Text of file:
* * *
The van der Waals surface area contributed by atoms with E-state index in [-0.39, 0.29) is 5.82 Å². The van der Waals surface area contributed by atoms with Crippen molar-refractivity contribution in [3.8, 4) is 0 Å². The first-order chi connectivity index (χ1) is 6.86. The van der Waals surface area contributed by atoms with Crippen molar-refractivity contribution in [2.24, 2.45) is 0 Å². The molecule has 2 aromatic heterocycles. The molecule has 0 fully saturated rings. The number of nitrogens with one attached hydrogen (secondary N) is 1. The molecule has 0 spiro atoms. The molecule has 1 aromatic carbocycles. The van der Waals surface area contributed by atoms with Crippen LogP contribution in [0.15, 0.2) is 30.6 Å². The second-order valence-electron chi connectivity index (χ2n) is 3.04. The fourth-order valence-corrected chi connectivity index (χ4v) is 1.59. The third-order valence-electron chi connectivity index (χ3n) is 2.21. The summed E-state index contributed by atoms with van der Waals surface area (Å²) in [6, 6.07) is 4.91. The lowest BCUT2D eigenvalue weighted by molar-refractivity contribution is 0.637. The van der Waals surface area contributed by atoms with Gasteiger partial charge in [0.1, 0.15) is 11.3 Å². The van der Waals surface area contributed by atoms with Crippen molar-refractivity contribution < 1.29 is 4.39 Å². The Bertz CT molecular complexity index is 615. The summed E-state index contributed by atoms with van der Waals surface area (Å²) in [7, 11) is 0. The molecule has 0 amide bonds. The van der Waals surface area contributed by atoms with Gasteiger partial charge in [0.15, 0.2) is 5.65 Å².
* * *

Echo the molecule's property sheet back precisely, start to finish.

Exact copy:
The van der Waals surface area contributed by atoms with E-state index in [-0.39, 0.29) is 5.82 Å². The van der Waals surface area contributed by atoms with Crippen molar-refractivity contribution in [3.8, 4) is 0 Å². The first-order chi connectivity index (χ1) is 6.86. The van der Waals surface area contributed by atoms with Crippen molar-refractivity contribution in [2.24, 2.45) is 0 Å². The molecule has 2 aromatic heterocycles. The molecule has 0 fully saturated rings. The number of nitrogens with one attached hydrogen (secondary N) is 1. The molecule has 0 spiro atoms. The molecule has 1 aromatic carbocycles. The van der Waals surface area contributed by atoms with Crippen LogP contribution in [0.15, 0.2) is 30.6 Å². The second-order valence-electron chi connectivity index (χ2n) is 3.04. The fourth-order valence-corrected chi connectivity index (χ4v) is 1.59. The third-order valence-electron chi connectivity index (χ3n) is 2.21. The summed E-state index contributed by atoms with van der Waals surface area (Å²) in [6, 6.07) is 4.91. The lowest BCUT2D eigenvalue weighted by molar-refractivity contribution is 0.637. The van der Waals surface area contributed by atoms with Gasteiger partial charge in [0.1, 0.15) is 11.3 Å². The van der Waals surface area contributed by atoms with Crippen molar-refractivity contribution < 1.29 is 4.39 Å². The Bertz CT molecular complexity index is 615. The summed E-state index contributed by atoms with van der Waals surface area (Å²) in [7, 11) is 0. The molecule has 0 amide bonds. The van der Waals surface area contributed by atoms with Gasteiger partial charge in [0.15, 0.2) is 5.65 Å².